The FOWTOR Model - don't laugh, I'm serious!

It sounds a bit abstract and bureaucratic but the FOWTOR model is a serious concept, and its benefits are enormous!

The FOWTOR (Flow Of Water Top OF Ridge) Model (© Steve Irons, 2007) is what has been used to draw the map of Australia on the front page of

Here's a few notes on the FOWTOR Model:


If you are standing in a hamlet, a town or a city of Australia, you will be on the slopes or in the valley of a major river system. It is that river system that, over the last million years or so, has determined what the landscape you are looking at looks like, and what the land around you is capable of producing, and other matters such as how many people are living there, and what they can and cannot do with their lives, and so on. Even in the major desert that is at the centre of Australia, where rain rarely falls, this simple observation is valid. So it is possible to divide Australia on the basis of where water, when it drops from the sky, will flow in its (sometimes quite short, sometimes very long) journey towards the sea.


The FOWTOR Model goes to a major river system and draws a boundary around it based on the 'flow of water' (FOW). All boundaries therefore must be at the 'top of the ridge' (TOR). Water falling from the sky will be in one major river system if it falls on one side of the ridge, and in another if it falls on the other side of the ridge.


This means that there is no possibility of a mix-up or overlap or inconsistency or double dipping or political niceties; it's not up for renegotiation as new concepts hit the brain in a storm; it is just a matter for a geographical map to determine. It's not for the pollies to decide, but it is a scientific fact that needs to be determined.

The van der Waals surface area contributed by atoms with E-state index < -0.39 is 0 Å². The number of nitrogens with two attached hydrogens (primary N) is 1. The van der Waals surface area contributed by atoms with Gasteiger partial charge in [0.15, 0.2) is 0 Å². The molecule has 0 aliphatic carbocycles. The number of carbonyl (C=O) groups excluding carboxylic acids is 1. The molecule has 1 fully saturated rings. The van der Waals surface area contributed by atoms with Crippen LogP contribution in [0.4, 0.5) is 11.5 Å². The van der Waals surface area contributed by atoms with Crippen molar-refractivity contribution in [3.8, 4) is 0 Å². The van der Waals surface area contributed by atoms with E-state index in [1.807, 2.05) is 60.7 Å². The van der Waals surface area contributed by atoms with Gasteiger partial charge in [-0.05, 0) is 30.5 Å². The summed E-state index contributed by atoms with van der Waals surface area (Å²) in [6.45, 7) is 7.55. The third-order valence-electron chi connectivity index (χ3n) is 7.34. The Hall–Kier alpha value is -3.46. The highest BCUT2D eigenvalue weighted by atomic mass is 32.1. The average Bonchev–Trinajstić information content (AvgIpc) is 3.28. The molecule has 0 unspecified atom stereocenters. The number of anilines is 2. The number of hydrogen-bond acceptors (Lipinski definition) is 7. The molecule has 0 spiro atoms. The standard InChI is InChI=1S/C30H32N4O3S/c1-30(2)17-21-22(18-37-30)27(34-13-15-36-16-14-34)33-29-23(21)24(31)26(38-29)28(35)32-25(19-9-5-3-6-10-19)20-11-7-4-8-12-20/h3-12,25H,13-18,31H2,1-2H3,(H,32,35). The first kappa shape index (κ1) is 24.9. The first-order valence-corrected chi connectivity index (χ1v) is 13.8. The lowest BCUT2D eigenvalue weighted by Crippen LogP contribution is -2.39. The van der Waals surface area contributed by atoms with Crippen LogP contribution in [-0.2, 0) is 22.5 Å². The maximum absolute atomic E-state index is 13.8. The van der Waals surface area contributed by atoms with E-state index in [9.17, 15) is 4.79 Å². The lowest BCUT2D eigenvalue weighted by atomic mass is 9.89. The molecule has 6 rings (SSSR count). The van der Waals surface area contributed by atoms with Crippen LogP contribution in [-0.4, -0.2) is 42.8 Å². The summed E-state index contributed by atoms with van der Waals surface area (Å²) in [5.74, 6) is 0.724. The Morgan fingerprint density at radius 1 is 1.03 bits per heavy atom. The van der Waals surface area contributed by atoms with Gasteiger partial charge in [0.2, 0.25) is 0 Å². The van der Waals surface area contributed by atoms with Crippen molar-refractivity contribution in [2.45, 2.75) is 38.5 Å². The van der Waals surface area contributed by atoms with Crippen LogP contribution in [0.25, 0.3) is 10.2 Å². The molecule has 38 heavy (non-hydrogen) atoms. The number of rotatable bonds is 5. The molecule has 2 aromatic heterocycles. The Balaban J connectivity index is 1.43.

And, of course, the topographic maps to determine this boundary are available now, and they cover the whole of Australia. The maps exist. All we have to do is get the geographers into a room, give them access to the Internet, and tell them to come out when the job is done. And the beauty of this is, once they have done their work, it will never have to be done again. It's not like the determination of an electoral boundary, for example, which needs modification over time based on population migration; that ridge is still going to be there, a 100,000 years from now!


So, we have adopted the FOWTOR Model, not because we are overwhelmed by the shortage of water in Australia, even though that is a real problem that needs to be addressed, but because it provides us with a way of dividing up Australia in a real way, that will always make sense, and will not be subject to change because of political whim or new centres of power and influence.

If you ever need to divide up Australia, and you like these secondary objectives, and they fit in with your primary objectives, you can use the FOWTOR Model, or even better use the map on the front page of .

Steve Irons


This is along the ways guy... really great stuff.. so intersted sounds great

What a fantastic experience just to discover this map. Few would be able to talk about the watershed boundaries of their environment but this makes it all so easy.
The possibilities are moot but exciting nonetheless

The boundaries based on the top of the ridge have been drawn over the map for describing Aboriginal Australia, commonly called the Indigenous Map or the Horton Map on each of the state explanations.

The ABC have set up this map with tools for exploration .

The editor of this map David Horton is well-known for his views. I have included his ideas @ /key-australian-persons-abolish-states#comment-29797

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